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Here’s how U.S. lawmakers want to regulate political ads on Facebook, Google and Twitter

A trio of top Senate lawmakers is commencing a new push today to regulate the Political Ads that appear on Facebook, Google and Twitter, as Congress seeks to thwart the Russian government from spreading disinformation ahead of another U.S. election.

The new bill is called the Honest Ads Act, and it’s the brainchild of Democratic Sens. Mark Warner and Amy Klobuchar. In recent days, they’ve also enlisted critical Republican support from Sen. John McCain. And their measure, in short, would require tech giants for the first time to make copies of Political ads — and information about the audience those ads targeted — available for public inspection.

The proposal arrives as congressional lawmakers continue to probe the extent to which Russian-aligned sought to co-opt Facebook, Google and Twitter before and after the 2016 presidential race. Each one of those major online platforms already has found some evidence of the Kremlin’s meddling — and in many cases, Russian agents sought to sow social unrest through divisive, misleading advertisements that touched on racial and religions issues.

To that end, the new Senate bill — obtained by Recode before its official introduction on Thursday — seeks to impose new regulations on any website, web app, search engine, social network or ad network that has 50 million or more unique visitors or users annually.

For campaigns that seek to spend more than $500 on political ads every year, tech and ad platforms would have to make new data about their ads available for public viewing. That includes copies of ads, as well as information about the organizations that purchased it, the audiences the ads might have targeted and how much they cost.

The new online ad disclosure rules would cover everything from promoted tweets and sponsored content to search and display advertising — and it includes ads on behalf of a candidate as well as those focused on legislative issues of national importance, according to a copy of the bill. The language would appear to cover work in Congress and across the federal government on major debates like healthcare and taxes.

The proposed rules mirror some of the disclosure requirements that already apply to broadcasters, who must make copies of political ads run on their airwaves available for public viewing. In that vein, federal lawmakers also seek to ensure that political ads on Facebook, Google and Twitter must have clear and conspicuous disclaimers saying who purchased them. Tiny font isn’t enough, at least in the eyes of Warner and his allies.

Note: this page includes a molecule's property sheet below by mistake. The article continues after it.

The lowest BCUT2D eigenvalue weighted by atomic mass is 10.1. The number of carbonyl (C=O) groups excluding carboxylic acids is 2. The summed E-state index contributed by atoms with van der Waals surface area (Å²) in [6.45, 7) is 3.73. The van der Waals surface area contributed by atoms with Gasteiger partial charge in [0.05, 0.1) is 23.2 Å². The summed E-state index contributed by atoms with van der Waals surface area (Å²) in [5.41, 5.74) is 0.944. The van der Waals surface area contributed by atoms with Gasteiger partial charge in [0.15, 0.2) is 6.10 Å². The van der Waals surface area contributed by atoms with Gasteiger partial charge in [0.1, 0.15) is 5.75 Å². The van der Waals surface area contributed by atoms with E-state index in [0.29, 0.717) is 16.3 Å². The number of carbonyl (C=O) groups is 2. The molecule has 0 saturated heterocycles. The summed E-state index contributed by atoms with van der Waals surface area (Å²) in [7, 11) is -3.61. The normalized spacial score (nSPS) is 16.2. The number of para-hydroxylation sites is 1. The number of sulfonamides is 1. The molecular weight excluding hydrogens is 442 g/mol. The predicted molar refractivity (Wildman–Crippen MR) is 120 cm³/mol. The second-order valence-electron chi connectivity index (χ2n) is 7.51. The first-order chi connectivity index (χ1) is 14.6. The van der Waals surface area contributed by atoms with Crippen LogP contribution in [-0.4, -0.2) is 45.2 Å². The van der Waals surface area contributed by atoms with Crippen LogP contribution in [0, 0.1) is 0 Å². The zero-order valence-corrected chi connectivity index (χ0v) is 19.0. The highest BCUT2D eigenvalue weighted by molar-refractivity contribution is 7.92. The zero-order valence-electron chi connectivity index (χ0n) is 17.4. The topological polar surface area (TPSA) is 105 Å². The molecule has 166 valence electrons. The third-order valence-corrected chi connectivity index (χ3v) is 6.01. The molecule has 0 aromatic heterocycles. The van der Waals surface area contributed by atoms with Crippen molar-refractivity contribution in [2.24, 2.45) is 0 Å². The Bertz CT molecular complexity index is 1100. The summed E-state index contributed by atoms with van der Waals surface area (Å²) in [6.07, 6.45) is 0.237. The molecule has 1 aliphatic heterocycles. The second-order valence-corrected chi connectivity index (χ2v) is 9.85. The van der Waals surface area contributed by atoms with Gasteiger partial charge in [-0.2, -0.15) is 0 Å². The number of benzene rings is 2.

And tech giants would lastly have to employ “reasonable efforts” to ensure that foreign governments and their agents — from Russia or elsewhere — are not purchasing political ads on their platforms.

Within the tech industry, the Honest Ads Act is likely to provoke a mixed response, as companies look to harden their platforms against misinformation while avoiding any new, onerous regulation. Facebook, for one, has has promised to hire roughly 1,000 new employees to review political ads before they appear on the site.

In many cases, though, the most problematic ads that ran on Facebook ahead of Election Day did not address either President Donald Trump or his Democratic opponent, Hillary Clinton, in a direct way. Kremlin-tied profiles and pages focused on issues like immigration, Black Lives Matter and gun control, and it’s unclear how lawmakers’ new bill might apply to that content.

On Capitol Hill, meanwhile, the bill might struggle to advance. Not all federal lawmakers share Warner’s interest in Russia’s activities on social media, while Republicans generally have dismissed federal probes into the Kremlin’s activities during the 2016 presidential election. The addition of McCain as a co-sponsor, however, at least serves as an important first step in bringing more GOP backers on board.

Still, its introduction sets the stage for perhaps an awkward confrontation when Facebook, Google and Twitter dispatch their executives to testify at two hearings before the House and Senate Intelligence Committees on November 1. Warner is the top Democrat on the Senate’s panel.

Facebook plans to send Colin Stretch to the hearing, the company confirmed on Thursday. From Twitter, it’ll be acting General Counsel Sean Edgett making the trip to Washington, D.C., a spokeswoman said. Google declined to comment.

Watch the press conference, slated to begin at 12:40 p.m. ET, here:

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Here’s how U.S. lawmakers want to regulate political ads on Facebook, Google and Twitter


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